By Marja

It was a bleak, gray November day in Germany many years ago.  I had started my postgraduate studies at a German university a few weeks before in October when the winter term had begun.  I was standing at a bus stop close to my home and was waiting for a bus impatiently.  Buses usually arrived at bus stops super punctually and reliably, but now my bus was significantly behind schedule, which made me nervous.  Finally, after a long time waiting, I saw it coming.

Since I was badly late for my lecture due to the delay of the public transportation, I quickly jumped out of the bus at the university campus and rushed to the lecture hall, running there as fast as I could.  When I got to the door of the building, I grasped its handle to get in, but the door was stuck and would not open.  I jerked the door handle fiercely until I realized that the door was locked.  How come?  I was perplexed.

While panting and sweating, I looked around for the first time and discovered that the campus yard was empty and deserted.  There was not a single student around although the place was normally full of people.  Nor did I see any bikes although the bike racks were usually bursting with them.  I stood alone on the campus!

Student late, Image by Stseptianpras from Pixabay

When I returned home, passing through the city center, I noticed how quiet the downtown was, just like on Sunday. I comprehended afterwards why the bus had arrived late in the morning. It was not delayed; it just operated on a Sunday schedule due to a bank holiday. The puzzling question was: which holiday?

I desperately tried to figure out why everything was closed on that particular day.  Was it the Day of German Unity? No! Was it All Saints’ Day? No! Was it Father’s Day? No! Clearly, it was not yet Christmas either. We were dealing with a public holiday I was unfamiliar with.  After my investigations, I learned that it was Day of Prayer and Repentance (Buß- und Bettag in German).

Question puzzled, Clker-Free-Vector-Images from Pixabay

Day of Prayer and Repentance (Germany)

The Day of Prayer and Repentance is the Wednesday that falls between November 16 and 22. Nowadays, it is no longer a statutory non-working holiday, except in the Free State of Saxony, but in the 1990s, it was a public holiday in many German states. As its name indicates, the idea is to pray and reflect quietly on life in order to find one’s way back to God. The word ‘repentance’ in this context means “return to God”. It denotes a readiness to move forward rather than regret. The biblical foundations of Day of Prayer and Repentance can be traced back to the story of Prophet Jonah. (Source: https://www.germanpod101.com/lesson/culture-class-holidays-in-germany-20-the-day-of-repentance-and-prayer/)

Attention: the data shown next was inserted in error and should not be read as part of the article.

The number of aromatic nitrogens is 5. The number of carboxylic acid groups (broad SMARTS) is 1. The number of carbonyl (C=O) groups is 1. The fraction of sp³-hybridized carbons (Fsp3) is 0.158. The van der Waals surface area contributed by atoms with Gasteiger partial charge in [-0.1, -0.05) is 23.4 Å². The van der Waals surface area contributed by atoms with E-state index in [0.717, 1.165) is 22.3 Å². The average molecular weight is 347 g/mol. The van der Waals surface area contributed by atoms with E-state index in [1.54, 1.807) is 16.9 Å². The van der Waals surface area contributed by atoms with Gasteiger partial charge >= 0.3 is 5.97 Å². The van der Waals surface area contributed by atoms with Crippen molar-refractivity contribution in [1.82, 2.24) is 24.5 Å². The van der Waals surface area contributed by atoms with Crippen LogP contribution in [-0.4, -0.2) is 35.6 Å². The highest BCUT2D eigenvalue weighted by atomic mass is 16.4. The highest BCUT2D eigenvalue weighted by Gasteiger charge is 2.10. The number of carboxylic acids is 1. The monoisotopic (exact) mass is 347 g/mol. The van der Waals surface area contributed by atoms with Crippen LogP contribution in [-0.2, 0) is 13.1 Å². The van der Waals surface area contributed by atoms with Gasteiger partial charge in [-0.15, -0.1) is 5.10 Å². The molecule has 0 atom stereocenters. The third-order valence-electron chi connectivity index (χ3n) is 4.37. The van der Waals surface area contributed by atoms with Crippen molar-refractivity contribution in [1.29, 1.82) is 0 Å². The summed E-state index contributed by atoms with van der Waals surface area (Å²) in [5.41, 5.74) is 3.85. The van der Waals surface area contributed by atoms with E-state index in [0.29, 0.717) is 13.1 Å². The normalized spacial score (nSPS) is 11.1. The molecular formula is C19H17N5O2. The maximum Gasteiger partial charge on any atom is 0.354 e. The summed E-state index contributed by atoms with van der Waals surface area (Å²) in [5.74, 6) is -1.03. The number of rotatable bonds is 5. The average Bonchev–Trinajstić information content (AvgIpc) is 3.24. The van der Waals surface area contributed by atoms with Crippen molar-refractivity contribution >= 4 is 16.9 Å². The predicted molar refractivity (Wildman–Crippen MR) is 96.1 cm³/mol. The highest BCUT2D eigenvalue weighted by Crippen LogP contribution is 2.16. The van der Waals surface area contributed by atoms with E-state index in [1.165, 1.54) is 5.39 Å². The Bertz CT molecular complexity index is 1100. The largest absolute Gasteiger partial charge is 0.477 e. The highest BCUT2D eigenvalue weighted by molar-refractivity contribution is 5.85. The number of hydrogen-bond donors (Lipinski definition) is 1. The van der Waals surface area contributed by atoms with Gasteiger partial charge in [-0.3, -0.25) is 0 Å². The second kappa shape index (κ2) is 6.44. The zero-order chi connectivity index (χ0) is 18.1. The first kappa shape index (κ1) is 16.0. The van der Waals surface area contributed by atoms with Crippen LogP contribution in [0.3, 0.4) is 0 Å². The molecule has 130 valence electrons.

In mediaeval times, Catholic Christians practiced two types of repentance days: those scheduled on particular events of emergency, and those related to quarterly periods of fasting. After the Reformation, the Protestant congregations continued the same tradition. The first Day of Prayer and Repentance was celebrated in 1532 in the Holy Roman Empire in Strasbourg on the occasion of the Ottoman invasion at the eastern border of the Empire. At present, the celebration is primarily a Protestant worship event with the exception of Bavaria. Germany’s Evangelical-Lutheran Protestants mainly live in northern and eastern parts of the country.  (Source: https://en.wikipedia.org/wiki/Bu%C3%9F-_und_Bettag).

Praying old hands, Image by Congerdesign from Pixabay

The Day of Prayer and Repentance is a silent, inward-looking, spiritual holiday which remains invisible on the streets because glamorous festivals or colorful processions would contradict its immanent nature. As its historic roots are linked with fasting, great banquets would not fit in for obvious reasons. Church services are held in most Protestant parishes on Day of Repentance and Prayer.  Only active church-goers and religious people focus on it at present.